The vast shadow of a former president
John Sandberg | Tuesday, September 11, 2012
It’s been nearly a week since the confetti from “Convention Season 2012” was swept up. Analysis of the Republican and Democratic National Conventions varied, but reaction from middle of the road commentators and voters was consistent: Mitt Romney was solid if not exciting, President Obama fell flat and Bill Clinton stole the show.
Of course, there’s nothing wrong with a little presidential nostalgia. Better the highlight be a man who presided over a decade of economic prosperity, rather than the empty chair that bemused Republicans.
But while Clinton stoked the flames of the Democratic base as the race for the White House seriously gets underway, his influence is more of a detriment than benefit to the Obama re-election campaign.
In every instance Clinton makes his presence known, we see an older, more seasoned fighter stepping in to parry jabs being thrown at the man now in the ring.
Consequently, the main criticisms of Obama – the problems he faced in 2009 and the office of the presidency were too daunting for a one-term senator – are reinforced with each Clinton cameo. President Obama even joked Saturday about appointing Clinton as “secretary of explaining stuff.”
In order for this president to win reelection, he must convince voters his approach to the economy is the right one and not have someone else do the convincing for him.
Clinton’s speech was effective and powerful because of the way it was delivered and because of the man who delivered it. But when the crowds dispersed and the sounds of Fleetwood Mac faded away Wednesday night, nothing was revealed about Obama or his plan for America we didn’t already know.
Democrats are right to put Clinton’s expertise to use. He has long been known to relish the spotlight, and members of both parties readily concede, despite his flaws and occasional foot-in-mouth moments, Clinton remains a political mastermind. But there is a clear line between a strong endorsement and an outright commandeering of the spotlight, and Clinton’s presence in the campaign has undoubtedly fallen into the latter category.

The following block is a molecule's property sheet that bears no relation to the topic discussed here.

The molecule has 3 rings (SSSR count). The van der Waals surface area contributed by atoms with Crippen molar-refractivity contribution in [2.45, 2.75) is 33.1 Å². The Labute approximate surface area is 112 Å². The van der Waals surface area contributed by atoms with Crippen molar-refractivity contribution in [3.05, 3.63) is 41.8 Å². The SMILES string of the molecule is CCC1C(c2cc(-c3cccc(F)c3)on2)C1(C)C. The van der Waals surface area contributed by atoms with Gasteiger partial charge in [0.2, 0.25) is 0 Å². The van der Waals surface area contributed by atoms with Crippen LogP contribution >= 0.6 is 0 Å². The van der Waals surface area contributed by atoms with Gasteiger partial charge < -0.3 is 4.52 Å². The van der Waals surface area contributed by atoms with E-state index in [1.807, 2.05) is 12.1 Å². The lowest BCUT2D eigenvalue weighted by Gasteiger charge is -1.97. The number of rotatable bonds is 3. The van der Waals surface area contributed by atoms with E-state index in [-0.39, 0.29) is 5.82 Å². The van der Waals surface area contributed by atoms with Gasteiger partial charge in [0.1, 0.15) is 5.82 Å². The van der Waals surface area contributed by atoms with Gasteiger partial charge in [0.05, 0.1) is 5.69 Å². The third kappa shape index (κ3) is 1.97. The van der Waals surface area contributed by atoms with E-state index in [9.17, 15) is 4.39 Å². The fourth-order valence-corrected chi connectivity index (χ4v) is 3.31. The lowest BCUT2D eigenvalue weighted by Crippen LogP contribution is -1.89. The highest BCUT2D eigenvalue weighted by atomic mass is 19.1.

Should Clinton have been given a speaking spot at the convention? Yes. Should he have taken the spot of officially nominating the president for re-election, a spot normally reserved for the vice president? No.
Obama’s speech wasn’t bad, but it did not sway many undecided minds.
Obama and Clinton have an uneasy past. There was the time in 2000 when Obama ran for Congress and Clinton endorsed his challenger, Bobby Rush. Then we saw the testy Democratic primary between Obama and Hillary Clinton in 2008. Political enemies and friends are born and die every hour, so it’s not unheard of that, despite their past, Clinton would one day land on Obama’s side.
But the most bizarre interaction between the two was in December 2010. Clinton appeared alongside Obama at an impromptu press conference promoting Obama’s deal with Republicans on tax cuts. Obama spoke briefly before letting Clinton take the podium. Soon after, Obama left the briefing completely, telling reporters, “You’re in good hands.” Clinton then fielded questions on the economy. Alone. For 20 minutes.
This year’s DNC was not the same as the impromptu briefing in 2010. But it did leave me with the same feeling: President Clinton is a better communicator than President Obama. President Clinton is more confident in his party’s approach towards the economy than President Obama.
President Clinton is a better leader than President Obama.
So what real implications do Clinton’s speech and subsequent appearances on the campaign trail have for Obama’s re-election? Democrats are inspired following the convention and Republicans remain entrenched as ever in their “anyone-but-Obama” mindset.
But for independent voters looking for a reason to choose a candidate, nothing is more important than strong leadership. Which individual, Obama or Romney, will be the stronger leader?
The balance between respecting what Clinton has to offer and keeping him out of the camera’s focus is a delicate one. But it’s a balance the current president must find if he wants to come out on top in November.
John Sandberg is a junior political science major. He can be reached at email@example.com
The views expressed in this column are those of the author and not necessarily those of The Observer.